College finances, the demographic cliff and the rising cost of attending college are some of the challenges Union and other institutions face as they move forward from a pandemic that is waning, President David R. Harris said Tuesday in his annual State of Union address.
He stressed that the headwinds that affect admissions, giving and the budget continue to impact higher education. This includes a demographic cliff in the number of college-bound high school graduates, particularly in regions of the country where Union recruits and enrolls most of its students.
Climbing tuition-discount rates many schools use to attract students and increased demand on ROI are also putting pressure on Union.
“The headwinds are not going away,” Harris said. He spoke for 30 minutes via Zoom from the Stanley O’Brien Center ’74 Center for Collaboration and Engagement.
Despite the challenges in higher education and at Union, he pointed to a series of significant milestones the College has reached on a number of institutional priorities.
Among the highlights:
- A significant rebound in the number of students who applied to Union after unprecedented drops during the pandemic. Nearly 9,400 prospective students, a record, applied to join the Class of 2027. The total number of applications is an 11 percent jump from the year before. “This is a very positive trend, given the headwinds, and is consistent with my belief that this school is getting more exciting for students,” Harris said.
- The success of Powering Union, the largest and most ambitious capital campaign in the school’s 227-year history, which surpassed its goal of $300 million nearly a year ahead of schedule. Launched publicly three weeks before the pandemic in February 2020 and scheduled to conclude in June, the campaign has raised $309 million to date to support key priorities in the College’s strategic plan. The campaign so far has featured gifts from more than 21,000 donors, including alumni, families, faculty, students, staff and foundations.
- The launch of U Journey, a new residential curriculum for life and learning that occurs beyond the classroom, with particular emphasis on life skills and reflection.
- A refresh of the Union brand to help tell the College’s story consistently in ways that resonate with all members of the campus community and prospective students and their families. This includes updated messaging designed to crystallize Union’s distinctiveness and advantages relative to its peers and competitors. Also, exploration of Union’s nickname and mascot, and possible alternatives to “Dutchman/Dutchwomen” that may better represent the vision of Union today and what it aspires to be in the future.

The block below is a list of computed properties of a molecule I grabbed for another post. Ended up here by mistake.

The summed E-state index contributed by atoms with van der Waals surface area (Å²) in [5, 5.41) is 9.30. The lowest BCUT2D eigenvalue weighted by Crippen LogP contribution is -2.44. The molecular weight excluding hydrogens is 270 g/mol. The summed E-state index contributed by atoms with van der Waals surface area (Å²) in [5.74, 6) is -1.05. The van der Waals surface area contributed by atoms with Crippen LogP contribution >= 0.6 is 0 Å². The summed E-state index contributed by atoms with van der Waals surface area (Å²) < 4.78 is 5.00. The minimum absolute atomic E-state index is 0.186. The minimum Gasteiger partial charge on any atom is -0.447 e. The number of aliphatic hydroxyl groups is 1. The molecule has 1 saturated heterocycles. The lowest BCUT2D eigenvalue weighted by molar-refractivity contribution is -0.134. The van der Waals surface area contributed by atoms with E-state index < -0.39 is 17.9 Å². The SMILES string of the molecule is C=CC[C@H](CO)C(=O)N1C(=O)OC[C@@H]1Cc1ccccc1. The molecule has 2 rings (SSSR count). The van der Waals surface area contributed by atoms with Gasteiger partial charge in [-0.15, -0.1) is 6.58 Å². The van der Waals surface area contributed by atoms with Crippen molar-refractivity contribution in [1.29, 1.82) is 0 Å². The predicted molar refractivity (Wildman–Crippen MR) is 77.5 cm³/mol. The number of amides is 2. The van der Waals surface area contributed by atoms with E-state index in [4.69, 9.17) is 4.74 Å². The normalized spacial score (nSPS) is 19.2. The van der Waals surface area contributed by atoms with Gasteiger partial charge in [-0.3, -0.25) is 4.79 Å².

- A renewed commitment to diversity, equity, inclusion and belonging (DEIB). This includes securing $42 million in commitments to bring more Pell-eligible students to Union in perpetuity through the Schuler Education Foundation Access Initiative. “We have 17 more students this year who wouldn’t be here if not for the generosity of the Schuler Foundation and the generosity of our community,” Harris said.
- The launch of two new majors, in civil and environmental engineering, that will be available to students beginning this fall. They are the first new majors created by the College since Chinese was elevated from a minor in 2012.
Harris also updated the campus community on a number of initiatives or projects, including attracting women to Union, one of the highest priorities. Women currently make up less than half of enrollment.
“What do we have to do make sure at least half the class is women?” Harris said. “We have exceptional women at Union. There are exceptional women we would love to have at Union. What does it take to get there?”
He emphasized that it is critical to ensure that there are no gender differences in a student’s experience, or in their lifelong engagement with the College.
Harris also said he is optimistic a deal will be reached as Union continues to negotiate on a public-private partnership to have its Division I hockey teams play at a new, larger arena planned for nearby Mohawk Harbor. The teams’ current home is the aging 2,225-seat Frank L. Messa Rink at Achilles Center.
Harris became Union’s 19th president on July 1, 2018. Last fall, the Board of Trustees approached him with a contract extension through June 30, 2027. Despite the challenges in higher education, he was excited to accept the offer.
“There’s headwinds for sure,” Harris said in wrapping up his State of Union. “But I can’t think of a place where I’m more excited to face these headwinds, a place that I think is more prepared to thrive than Union College because of what we have been, who we are and how we work together.”
The presentation by Harris is available to members of the campus community by visiting this website.